Sioux city attorney says strip searches show need for overhaul of county jail


May 10th, 2013 by Ric Hanson

A Sioux City attorney says Woodbury County jailers have continually violated the constitutional rights of female prisoners by conducting unwarranted strips searches in the county jail. Attorney Dave O’Brien is representing Shannon Peters and Nicole Clay in lawsuits against the county and the Sheriff’s Department over the strip searches. He says three women have received settlements of 385-thousand dollars in strip search cases, but that didn’t solve the problem. “Jail administration stood up and eventually understood that what they were doing was wrong and their policy was unconstitutional and they’ve corrected that. And I applaud them for that,” O’Brien says. “But unfortunately there are certain correctional officers that just haven’t gotten the message. And that’s what happened to Shannon, most recently, and also to Nicole Clay.”

O’Brien says his clients were given unlawful demands by jailers and read testimony from a case deposition by Jail Administrator, Lieutenant Lynett Phillips, regarding the strip searches of Clay and Peters. “If the correctional officer tells the detainee you have to strip naked in front of me even when the policy does not justify the detainee taking their clothes off, is the detainee required to follow the instructions of the correctional officer. Answer, ‘yes’,” O’Brien read. “They don’t get it.”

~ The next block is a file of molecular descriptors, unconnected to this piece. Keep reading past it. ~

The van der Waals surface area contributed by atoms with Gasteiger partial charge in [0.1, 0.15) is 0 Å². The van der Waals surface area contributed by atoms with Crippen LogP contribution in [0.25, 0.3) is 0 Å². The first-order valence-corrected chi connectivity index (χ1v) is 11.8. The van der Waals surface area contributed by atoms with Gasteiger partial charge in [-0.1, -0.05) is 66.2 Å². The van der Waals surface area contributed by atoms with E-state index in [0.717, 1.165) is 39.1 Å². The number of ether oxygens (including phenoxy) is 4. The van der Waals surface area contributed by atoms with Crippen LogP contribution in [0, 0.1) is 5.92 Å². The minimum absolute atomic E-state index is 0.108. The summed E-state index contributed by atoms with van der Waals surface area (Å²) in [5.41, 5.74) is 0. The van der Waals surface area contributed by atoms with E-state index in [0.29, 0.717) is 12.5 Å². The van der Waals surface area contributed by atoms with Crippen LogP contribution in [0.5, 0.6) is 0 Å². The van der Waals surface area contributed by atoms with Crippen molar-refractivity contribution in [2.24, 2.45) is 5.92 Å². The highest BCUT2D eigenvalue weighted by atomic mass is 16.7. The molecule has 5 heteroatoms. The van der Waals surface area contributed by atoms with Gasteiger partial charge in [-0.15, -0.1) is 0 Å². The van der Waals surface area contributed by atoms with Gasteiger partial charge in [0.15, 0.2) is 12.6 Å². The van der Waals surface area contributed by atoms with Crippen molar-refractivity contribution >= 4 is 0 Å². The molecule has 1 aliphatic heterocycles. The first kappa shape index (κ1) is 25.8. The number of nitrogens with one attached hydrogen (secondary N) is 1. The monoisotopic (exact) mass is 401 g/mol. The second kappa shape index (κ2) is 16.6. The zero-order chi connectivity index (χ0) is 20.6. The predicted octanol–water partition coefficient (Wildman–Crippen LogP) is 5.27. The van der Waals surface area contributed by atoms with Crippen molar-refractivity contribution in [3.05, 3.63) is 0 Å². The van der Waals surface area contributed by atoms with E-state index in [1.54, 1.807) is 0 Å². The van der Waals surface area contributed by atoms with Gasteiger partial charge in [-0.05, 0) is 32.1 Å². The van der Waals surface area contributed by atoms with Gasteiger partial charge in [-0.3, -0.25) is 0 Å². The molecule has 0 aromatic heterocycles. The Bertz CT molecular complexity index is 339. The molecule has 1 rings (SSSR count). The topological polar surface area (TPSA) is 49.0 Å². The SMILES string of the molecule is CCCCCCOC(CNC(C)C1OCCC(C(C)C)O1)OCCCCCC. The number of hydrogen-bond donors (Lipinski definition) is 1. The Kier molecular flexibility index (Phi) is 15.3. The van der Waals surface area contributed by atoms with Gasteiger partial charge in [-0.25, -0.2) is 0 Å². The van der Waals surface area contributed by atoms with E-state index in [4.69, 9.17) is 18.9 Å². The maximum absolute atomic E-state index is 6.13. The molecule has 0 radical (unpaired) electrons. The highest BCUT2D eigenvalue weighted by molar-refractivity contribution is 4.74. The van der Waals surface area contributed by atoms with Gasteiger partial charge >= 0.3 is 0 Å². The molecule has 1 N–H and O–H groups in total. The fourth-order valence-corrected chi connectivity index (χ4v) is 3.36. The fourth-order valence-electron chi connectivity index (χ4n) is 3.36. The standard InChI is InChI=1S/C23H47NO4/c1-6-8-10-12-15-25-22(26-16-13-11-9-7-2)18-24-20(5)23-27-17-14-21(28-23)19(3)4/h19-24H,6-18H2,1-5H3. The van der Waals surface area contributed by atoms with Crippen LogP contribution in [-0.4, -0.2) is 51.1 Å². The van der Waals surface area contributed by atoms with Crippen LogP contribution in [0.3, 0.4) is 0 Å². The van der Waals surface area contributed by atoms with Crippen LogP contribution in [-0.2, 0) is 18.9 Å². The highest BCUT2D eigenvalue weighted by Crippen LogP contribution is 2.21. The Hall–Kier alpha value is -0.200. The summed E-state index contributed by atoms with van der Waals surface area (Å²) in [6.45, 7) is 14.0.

O’Brien says a deposition from the officer in charge when Clay was brought in on a public intoxication charge said she was forced to strip in front of him after refusing to undress herself. O’Brien says his clients were brought to the jail for legitimate reasons, but that does not allow for their rights to be violated. He says the Woodybury County Jail needs a top to bottom overhaul. Woodbury County Sheriff Dave Drew was not in office when the strip searches happened. He says he cannot comment on the ongoing lawsuits, and has been advised not to meet with O’Brien. “At one time after I took office he wanted to meet with me…and through the legal advice of three different attorneys, “I) said it would be best if we met after litigation was over,”Drew said.

Drew says he kept the jail administrator in place, although some changes and reviews are taking place. He says since he has taken office there are supervisors overseeing each shift at the jail and they are working on going over the policies and directives. Drew says jailers have a tough job, but people must be treated with respect and dignity.

(Radio Iowa)